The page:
“It wasn’t just that some little girl could take flight above the houses and the school and the mall and the bed where her mother used to sleep and the bullies and the boy in high school who lived next door and kept touching her on the jeans she never liked to wear anymore. It’s not that she was crazy. It’s that the whole Earth was flying…And if everything was flying, so was she.” (p.38-39)
“And Something Else,” by Mary Kate Flannery, addresses the most expansive longing—to know life—and the most personal, to be physically whole. A girl is pulled from the ocean following a devastating shark attack. Her leg is gone and she’s bleeding out. As bystanders apply towels and pressure to the wound,
“[The lifeguard’s] voice was a roaring thing they could trust. And their hands stayed right there with hers, overlapping hers and each other’s, sticky with blood and itchy with sand and now the warmest parts of their bodies, because the wound was a warm and pulsing thing. The wound was the most alive thing they had ever touched, and they would keep their hands there for longer than they needed to.” (p.88)
A body, torn apart, unites them. It confronts them with life. The girl’s story becomes theirs. Perhaps we cannot be each other’s “evacuation routes.” We cannot always save each other, but we can try. Trying, the world draws closer.
The wish to feel at home in our bodies rounds out apt: Issue 3. In Anne Marie Rooney’s “Earthwork and Spider,” a woman’s somewhat disconnected relationship with her body is explored:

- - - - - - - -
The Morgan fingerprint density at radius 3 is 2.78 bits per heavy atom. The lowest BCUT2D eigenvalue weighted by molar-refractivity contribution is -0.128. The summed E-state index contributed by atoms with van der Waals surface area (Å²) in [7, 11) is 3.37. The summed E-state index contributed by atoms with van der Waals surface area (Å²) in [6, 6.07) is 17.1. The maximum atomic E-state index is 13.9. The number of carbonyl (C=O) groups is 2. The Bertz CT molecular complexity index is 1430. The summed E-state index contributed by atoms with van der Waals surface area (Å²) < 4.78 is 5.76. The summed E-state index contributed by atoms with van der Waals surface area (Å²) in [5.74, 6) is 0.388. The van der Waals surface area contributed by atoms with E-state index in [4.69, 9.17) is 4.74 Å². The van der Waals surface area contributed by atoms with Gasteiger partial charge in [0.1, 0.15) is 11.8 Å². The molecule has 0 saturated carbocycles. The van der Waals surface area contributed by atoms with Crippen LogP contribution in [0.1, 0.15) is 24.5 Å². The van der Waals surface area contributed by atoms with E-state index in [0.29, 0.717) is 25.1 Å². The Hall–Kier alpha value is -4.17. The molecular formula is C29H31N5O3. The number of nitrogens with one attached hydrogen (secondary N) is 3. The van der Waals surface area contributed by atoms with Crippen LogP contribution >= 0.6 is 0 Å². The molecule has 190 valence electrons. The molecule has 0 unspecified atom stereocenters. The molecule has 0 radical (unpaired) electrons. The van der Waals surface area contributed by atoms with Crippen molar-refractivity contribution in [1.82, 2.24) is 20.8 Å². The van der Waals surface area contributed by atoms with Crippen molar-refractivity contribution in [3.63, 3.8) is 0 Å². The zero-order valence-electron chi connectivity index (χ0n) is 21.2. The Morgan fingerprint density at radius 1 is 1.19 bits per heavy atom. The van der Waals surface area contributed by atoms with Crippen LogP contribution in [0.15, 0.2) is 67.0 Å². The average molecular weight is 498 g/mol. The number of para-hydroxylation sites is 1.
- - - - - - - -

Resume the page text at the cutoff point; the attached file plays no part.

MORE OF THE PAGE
“Of course I am a woman and my legs are like pages which you read until they close. But they will never close.” (p.136)
When a fungus appears, she knows she must embrace the ugliness, embrace disgust as she formerly embraced pleasure. To reject any part of herself is to reject life.
The title of Sarah Fawn Montgomery’s “Two Fighting Fists” refers to the size of an adult human heart and sets the aggressive tone of this narrator’s disharmony with her body. Suffering heart palpitations, she’s told her own anxiety is the cause. But she doesn’t feel she has control:
“My heart, it seems, has its own mind, is set to rush when I least expect, to go pounding in some unidentified direction while I’m stuck fluttering my fingers over where I think it should be, somewhere to the left.” (p.141)
In the end, her heart remains a stranger. There is division between her body and self. What hope of connection with others or the world, if we’re not at home in our bodies?
The contributors to apt: Issue 3 are wise, delivering questions, not answers. Each piece is fresh and inventive. There are sentences and stanzas to savor and thematic patterns to contemplate. Thoughtfully arranged as they are by the editors, the reader is treated to a singular experience.
Susan Rukeyser writes stories because she can’t stop. Believe it, she’s tried. Most of them are fiction. Her work appears in The View from Here, Necessary Fiction, PANK, SmokeLong Quarterly, The Mom Egg, Atticus Review and elsewhere. She won the Hippocampus 2011 Contest for Creative Non-Fiction. She explains herself here: www.susanrukeyser.com and sporadically posts book reviews to Goodreads.